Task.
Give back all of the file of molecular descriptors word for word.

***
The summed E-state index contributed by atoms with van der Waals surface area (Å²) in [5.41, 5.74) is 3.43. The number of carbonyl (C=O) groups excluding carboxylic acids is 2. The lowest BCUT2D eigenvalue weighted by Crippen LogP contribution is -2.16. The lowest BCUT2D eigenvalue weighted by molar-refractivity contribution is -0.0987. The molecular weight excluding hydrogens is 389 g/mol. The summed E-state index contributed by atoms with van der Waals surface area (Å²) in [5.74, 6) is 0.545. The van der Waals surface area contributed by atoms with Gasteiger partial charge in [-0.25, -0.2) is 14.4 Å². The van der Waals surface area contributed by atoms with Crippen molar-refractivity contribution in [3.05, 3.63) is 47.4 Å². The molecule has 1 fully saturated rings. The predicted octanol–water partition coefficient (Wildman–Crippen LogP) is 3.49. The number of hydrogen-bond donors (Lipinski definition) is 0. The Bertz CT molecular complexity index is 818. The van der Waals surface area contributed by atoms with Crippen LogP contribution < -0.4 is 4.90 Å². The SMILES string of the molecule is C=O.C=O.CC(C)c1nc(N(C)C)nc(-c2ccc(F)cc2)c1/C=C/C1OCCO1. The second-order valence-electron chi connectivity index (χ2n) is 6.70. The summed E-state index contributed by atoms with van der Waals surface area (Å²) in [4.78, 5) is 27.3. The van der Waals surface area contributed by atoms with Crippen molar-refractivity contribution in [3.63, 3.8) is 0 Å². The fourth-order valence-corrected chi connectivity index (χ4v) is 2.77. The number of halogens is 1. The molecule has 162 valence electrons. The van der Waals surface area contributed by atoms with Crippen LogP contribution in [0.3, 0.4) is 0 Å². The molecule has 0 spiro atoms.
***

The summed E-state index contributed by atoms with van der Waals surface area (Å²) in [5.41, 5.74) is 3.43. The number of carbonyl (C=O) groups excluding carboxylic acids is 2. The lowest BCUT2D eigenvalue weighted by Crippen LogP contribution is -2.16. The lowest BCUT2D eigenvalue weighted by molar-refractivity contribution is -0.0987. The molecular weight excluding hydrogens is 389 g/mol. The summed E-state index contributed by atoms with van der Waals surface area (Å²) in [5.74, 6) is 0.545. The van der Waals surface area contributed by atoms with Gasteiger partial charge in [-0.25, -0.2) is 14.4 Å². The van der Waals surface area contributed by atoms with Crippen molar-refractivity contribution in [3.05, 3.63) is 47.4 Å². The molecule has 1 fully saturated rings. The predicted octanol–water partition coefficient (Wildman–Crippen LogP) is 3.49. The number of hydrogen-bond donors (Lipinski definition) is 0. The Bertz CT molecular complexity index is 818. The van der Waals surface area contributed by atoms with Crippen LogP contribution < -0.4 is 4.90 Å². The SMILES string of the molecule is C=O.C=O.CC(C)c1nc(N(C)C)nc(-c2ccc(F)cc2)c1/C=C/C1OCCO1. The second-order valence-electron chi connectivity index (χ2n) is 6.70. The summed E-state index contributed by atoms with van der Waals surface area (Å²) in [4.78, 5) is 27.3. The van der Waals surface area contributed by atoms with Crippen molar-refractivity contribution in [3.63, 3.8) is 0 Å². The fourth-order valence-corrected chi connectivity index (χ4v) is 2.77. The number of halogens is 1. The molecule has 162 valence electrons. The van der Waals surface area contributed by atoms with Crippen LogP contribution in [0.3, 0.4) is 0 Å². The molecule has 0 spiro atoms.